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Considering Paris Pro questions?

Discussion in 'Recording' started by Bebopper, Feb 21, 2001.

  1. Bebopper

    Bebopper Active Member

    Hi all,

    Great to see a place where I can actually interact with Paris users. At the moment I am running VST 32 and want to step up to a DSP dedicated system. I haven't been to thrilled with my mixes in VST 32 and have been hearing great reviews aboout Paris' "analog-ish" sound. I am planning on recording, editting and mixing all within Paris. The biggest pain for me in Cubase is running out of processing power and constantly hitting the performance ceiling (with a Pentium 3 550). I hope to move on to a better sounding and more stable system with dedicated DSP for each channel and Paris seems to be a good match.

    Before I step into the world of Paris I just wanted to get a few concerns ironed out first.

    1. How do you like working with Paris?
    2. Any limitations as far as signal routing goes?
    3. Any problems using direct X or VST plugs?
    4. How do the EQ's and onboard FX sound?
    5. What kinds of ceilings have you hit working with high track counts and plugin counts?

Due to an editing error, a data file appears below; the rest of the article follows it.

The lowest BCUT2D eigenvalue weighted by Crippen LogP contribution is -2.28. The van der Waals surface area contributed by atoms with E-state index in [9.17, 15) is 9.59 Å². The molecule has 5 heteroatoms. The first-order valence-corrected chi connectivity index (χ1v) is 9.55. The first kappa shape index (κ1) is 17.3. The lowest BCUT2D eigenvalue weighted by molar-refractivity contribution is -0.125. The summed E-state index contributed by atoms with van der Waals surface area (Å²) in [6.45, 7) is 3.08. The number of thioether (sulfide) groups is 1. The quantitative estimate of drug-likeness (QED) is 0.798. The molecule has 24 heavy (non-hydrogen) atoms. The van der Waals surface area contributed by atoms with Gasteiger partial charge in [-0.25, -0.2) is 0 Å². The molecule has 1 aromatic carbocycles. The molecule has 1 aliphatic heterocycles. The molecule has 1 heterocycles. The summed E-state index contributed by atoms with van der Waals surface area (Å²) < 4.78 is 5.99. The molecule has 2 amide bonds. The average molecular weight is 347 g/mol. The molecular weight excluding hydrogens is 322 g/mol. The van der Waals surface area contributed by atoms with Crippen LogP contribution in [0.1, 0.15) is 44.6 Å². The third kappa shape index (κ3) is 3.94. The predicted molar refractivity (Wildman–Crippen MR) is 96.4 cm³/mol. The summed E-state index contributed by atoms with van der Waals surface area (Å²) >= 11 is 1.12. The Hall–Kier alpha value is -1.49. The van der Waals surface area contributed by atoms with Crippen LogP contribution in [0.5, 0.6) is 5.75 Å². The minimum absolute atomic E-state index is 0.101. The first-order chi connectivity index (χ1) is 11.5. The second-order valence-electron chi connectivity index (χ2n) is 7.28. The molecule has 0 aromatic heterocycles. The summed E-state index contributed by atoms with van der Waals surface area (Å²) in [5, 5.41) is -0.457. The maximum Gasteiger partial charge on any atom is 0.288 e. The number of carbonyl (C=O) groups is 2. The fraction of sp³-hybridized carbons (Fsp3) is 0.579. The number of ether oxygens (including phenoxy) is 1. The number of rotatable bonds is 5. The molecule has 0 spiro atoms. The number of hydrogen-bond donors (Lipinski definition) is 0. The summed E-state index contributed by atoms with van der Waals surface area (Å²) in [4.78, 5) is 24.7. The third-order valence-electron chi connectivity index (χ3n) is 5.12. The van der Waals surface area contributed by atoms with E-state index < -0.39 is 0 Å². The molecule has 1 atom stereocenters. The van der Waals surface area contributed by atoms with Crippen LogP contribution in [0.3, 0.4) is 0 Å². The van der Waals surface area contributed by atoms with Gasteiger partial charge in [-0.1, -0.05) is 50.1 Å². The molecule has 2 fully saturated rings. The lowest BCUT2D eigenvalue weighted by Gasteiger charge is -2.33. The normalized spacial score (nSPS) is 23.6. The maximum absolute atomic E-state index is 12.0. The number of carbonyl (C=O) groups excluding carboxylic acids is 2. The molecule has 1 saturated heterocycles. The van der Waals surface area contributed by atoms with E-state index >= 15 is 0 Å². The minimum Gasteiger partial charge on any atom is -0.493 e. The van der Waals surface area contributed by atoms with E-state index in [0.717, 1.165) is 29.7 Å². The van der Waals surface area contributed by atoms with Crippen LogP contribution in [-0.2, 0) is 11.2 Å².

6. How well does the control surface work with the software? Can you tweak most parameters?

    Thanks in adavance for your kind response!

    I seem to be leaning towards Paris more than Pro Tools not only because of it's pricing but it also seems to be the better choice as far as sound quality when mixed and summed internally.

    my signal path:
    mic/line level>Neve 1073>RNC compressor>Apogee Rosetta

    My mixes still sound flat compared to mixes bused to an anaolg console.

    Thanks again!
    -Bop
    :D
     
  2. Dedric

    Dedric Guest

    1. How do you like working with Paris?
    - Paris is a fantastic tool, esp. for tracking and mixing.

    2. Any limitations as far as signal routing goes?
    - Not really - you can insert native and EDS effects on any track, AUX sends can be sent to EDS effects and external gear. You can't insert native (DX/VST) plugins on Aux buses, but that will be an option in native submixes in v3.0. (auxes are processed on the EDS card so there isn't a way to reroute that audio back out to the CPU for native processing for card-based submixes, but native submixes will be host-based processed and mixed audio, so that option exists in that case. The software patchbay is very flexible and makes rerouting a breeze - storing routing libraries comes in handy for quick recall and switching during a session.

    3. Any problems using direct X or VST plugs?
    Currently the only issue is with Waves VST (Mac only - not an issue if you are staying with your PC for Paris). Plugin selection isn't remembered by Paris - individual settings are, but one must select each plugin, in order of tracks, each time a project is opened (Waveshell prompts you for them). You don't lose any of your mix settings, you just have to write down which Waves plugins go on which track. This is fixed in v3.0 (due any day now)
    4. How do the EQ's and onboard FX sound?